As a small business owner, you sometimes have to wear many hats, including the hat of an accountant (whatever that may look like). If you are looking for a rundown on what these responsibilities entail, what professional branches there are, and what online financial tools you can use for small business, read it below.
What is a simple definition of accounting?
Accounting is the process by which financial information is measured, recorded, and communicated. Accountants primarily organize and examine the financial transactions and records of an individual, company, or economic entity.
These topics will help you understand more about accounting and it’s role in small business management:
- Important Accounting Terms
- What Accounting Method Should You Choose
- What is an Accounting Cycle?
- What is a Journal Entry in Accounting?
- How to Adjust Journal Entries
- What is Double Entry-Accounting?
- What is an Accounting Ledger
- What are Retained Earnings?
- What is Equity Ownership?
- What are Business Accounts?
- What is Statement of Accounts?
- What is Amortization?
- What is Bank Reconciliation?
- Understanding IFRS and GAAP
- Top Record Keeping Tips
- Common Accounting Equations
- Guide to Financial Statements with Templates
- How Accounting Software Can Improve Your Productivity
- How to Manage Small Business Accounting
- The Ultimate Business Accounting Checklist
Types of Accounting
Many branches stem from this profession, but the most common ones include:
- Financial accounting: the analyzing and organizing of financial results from business transactions.
- Cost accounting: focuses on the various costs incurred by a business in bringing its products and services to the marketplace.
- Managerial accounting: organizes the cost accounting information to facilitate analysis and decision making by business managers.
- Auditing: the examination of the financial statements of a business to ensure proper reflection of generally accepted accounting methods and principles.
- Tax accounting: focuses on reflecting the differences between tax law provisions and generally accepted accounting methods and principles used to prepare financial statements.
- Public accounting: a business comprised of legally certified individuals that provide professional accounting services to other companies and institutions.
- Fiduciary accounting: focuses on financial accounting services for fiduciaries managing trust and estates for beneficiaries of these trust and estates.
- Forensic accounting: the investigation of financial records and reports of businesses to determine if illegal activities are occurring.
What Do Accountants Do?
An accountant is in control of the financial operations of a small business or corporation.
If you are unfamiliar with this discipline’s jargon, here is a quick rundown on the language of accountants. The most important aspects of their record keeping include:
- income statements
Such financial statements are required to measure the success of a business, as well as the ongoing management and cost planning of said entities.
There are three principal options accountants in Canada will use to base their financial statements. These are the International Financial Reporting Standards (IFRS), Accounting Standards for Private Enterprises (ASPE), Non-GAAP reporting (for tax purposes). IFRS and ASPE fall under Generally Accepted Accounting Principles (GAAP). Learn more about the difference between IFRS and GAAP here.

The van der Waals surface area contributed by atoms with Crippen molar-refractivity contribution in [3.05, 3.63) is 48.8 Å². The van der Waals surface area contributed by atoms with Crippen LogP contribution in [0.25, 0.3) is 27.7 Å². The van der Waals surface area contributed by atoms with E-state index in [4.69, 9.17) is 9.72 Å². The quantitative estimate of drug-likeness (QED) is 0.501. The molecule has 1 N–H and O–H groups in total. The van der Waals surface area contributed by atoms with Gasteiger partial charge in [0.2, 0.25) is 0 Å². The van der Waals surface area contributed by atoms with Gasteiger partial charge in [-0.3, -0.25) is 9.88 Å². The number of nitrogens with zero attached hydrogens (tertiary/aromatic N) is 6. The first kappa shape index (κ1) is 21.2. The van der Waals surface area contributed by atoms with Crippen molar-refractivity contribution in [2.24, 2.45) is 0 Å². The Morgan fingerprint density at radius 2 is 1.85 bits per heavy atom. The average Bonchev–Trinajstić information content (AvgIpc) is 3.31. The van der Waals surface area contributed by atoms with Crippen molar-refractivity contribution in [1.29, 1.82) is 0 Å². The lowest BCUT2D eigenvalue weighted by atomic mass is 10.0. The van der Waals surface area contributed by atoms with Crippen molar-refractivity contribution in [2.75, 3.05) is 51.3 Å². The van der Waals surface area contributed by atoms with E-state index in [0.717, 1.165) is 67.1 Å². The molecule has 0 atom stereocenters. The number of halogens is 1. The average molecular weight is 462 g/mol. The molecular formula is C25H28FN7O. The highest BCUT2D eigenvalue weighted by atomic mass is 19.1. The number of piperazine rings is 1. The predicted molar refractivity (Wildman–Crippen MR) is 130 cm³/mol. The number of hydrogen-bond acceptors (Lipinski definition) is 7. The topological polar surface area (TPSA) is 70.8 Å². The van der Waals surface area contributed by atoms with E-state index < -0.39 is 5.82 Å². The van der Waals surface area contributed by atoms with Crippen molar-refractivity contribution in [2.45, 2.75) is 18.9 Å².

CPA Canada is the Chartered Professional Accountants of Canada – a national organization and leading authority across the business spectrum. This highly respected institution works with businesses and governing bodies to regulate this profession throughout the country.
Differences Between Accounting and Bookkeeping
The main difference between accountants and bookkeepers is the ability, and training, to make decisions based on financial records. If accounting is considered a verb, bookkeeping would be the noun of this action. Bookkeepers are responsible for the physical act of keeping account records, such as the recording of incoming and outgoing costs of the company.
On the other hand, accountants analyze the financial records and make decisions based on this information. The knowledge of this discipline is cultivated over many years of study and numerous certifications, to understand the current accounting practices, standards, and designations. Accountants, bookkeepers, and small business owners alike can hone their skills with Intuit’s free accounting classes and certification.
Small Business Accounting
Small business owners typically do not have substantial accounting firms at their disposal. Therefore they must take full responsibility for the organization and analysis of their financial records. The most important aspect of accounting for small businesses include the management of cash flow, especially keeping track of the cost of capital and accounts receivable.
Accounting for small businesses can be tricky. However, there are online services that can help you keep track of your finances like a trained professional. QuickBooks Online offers end to end accounting solutions to ensure small businesses have the tools they need to succeed. Try it free today.
Information, ideas and opinions expressed on this website should not be regarded as professional advice or our official opinion and you are strongly advised to consult your professional advisor before taking any course of action related to them. Each financial situation is different, the advice provided is intended to be general, and such such, you are advised to consult your financial or legal advisors for information specific to your situation. The information contained in this website is provided ‘as is’ and your use of and reliance on the information is entirely at your own risk.